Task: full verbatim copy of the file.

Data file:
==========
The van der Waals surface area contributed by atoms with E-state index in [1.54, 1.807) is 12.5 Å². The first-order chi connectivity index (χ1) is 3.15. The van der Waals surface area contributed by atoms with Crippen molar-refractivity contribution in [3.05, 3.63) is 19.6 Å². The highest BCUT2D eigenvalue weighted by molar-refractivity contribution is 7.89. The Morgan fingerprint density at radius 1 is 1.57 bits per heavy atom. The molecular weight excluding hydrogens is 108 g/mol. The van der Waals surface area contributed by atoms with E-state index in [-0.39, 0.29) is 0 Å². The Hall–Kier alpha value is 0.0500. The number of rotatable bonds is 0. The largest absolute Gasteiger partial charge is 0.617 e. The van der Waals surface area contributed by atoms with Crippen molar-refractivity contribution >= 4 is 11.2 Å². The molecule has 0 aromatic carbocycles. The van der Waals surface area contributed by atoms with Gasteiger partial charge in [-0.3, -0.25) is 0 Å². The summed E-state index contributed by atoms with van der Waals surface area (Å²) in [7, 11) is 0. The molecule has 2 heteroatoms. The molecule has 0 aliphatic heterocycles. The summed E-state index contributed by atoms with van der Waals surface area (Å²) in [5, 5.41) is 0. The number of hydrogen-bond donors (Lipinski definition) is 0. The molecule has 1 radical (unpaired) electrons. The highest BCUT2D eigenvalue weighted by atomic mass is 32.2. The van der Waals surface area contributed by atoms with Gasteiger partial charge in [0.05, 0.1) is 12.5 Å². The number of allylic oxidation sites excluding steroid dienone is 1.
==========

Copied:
The van der Waals surface area contributed by atoms with E-state index in [1.54, 1.807) is 12.5 Å². The first-order chi connectivity index (χ1) is 3.15. The van der Waals surface area contributed by atoms with Crippen molar-refractivity contribution in [3.05, 3.63) is 19.6 Å². The highest BCUT2D eigenvalue weighted by molar-refractivity contribution is 7.89. The Morgan fingerprint density at radius 1 is 1.57 bits per heavy atom. The molecular weight excluding hydrogens is 108 g/mol. The van der Waals surface area contributed by atoms with E-state index in [-0.39, 0.29) is 0 Å². The Hall–Kier alpha value is 0.0500. The number of rotatable bonds is 0. The largest absolute Gasteiger partial charge is 0.617 e. The van der Waals surface area contributed by atoms with Crippen molar-refractivity contribution >= 4 is 11.2 Å². The molecule has 0 aromatic carbocycles. The van der Waals surface area contributed by atoms with Gasteiger partial charge in [-0.3, -0.25) is 0 Å². The summed E-state index contributed by atoms with van der Waals surface area (Å²) in [7, 11) is 0. The molecule has 2 heteroatoms. The molecule has 0 aliphatic heterocycles. The summed E-state index contributed by atoms with van der Waals surface area (Å²) in [5, 5.41) is 0. The number of hydrogen-bond donors (Lipinski definition) is 0. The molecule has 1 radical (unpaired) electrons. The highest BCUT2D eigenvalue weighted by atomic mass is 32.2. The van der Waals surface area contributed by atoms with Gasteiger partial charge in [0.05, 0.1) is 12.5 Å². The number of allylic oxidation sites excluding steroid dienone is 1.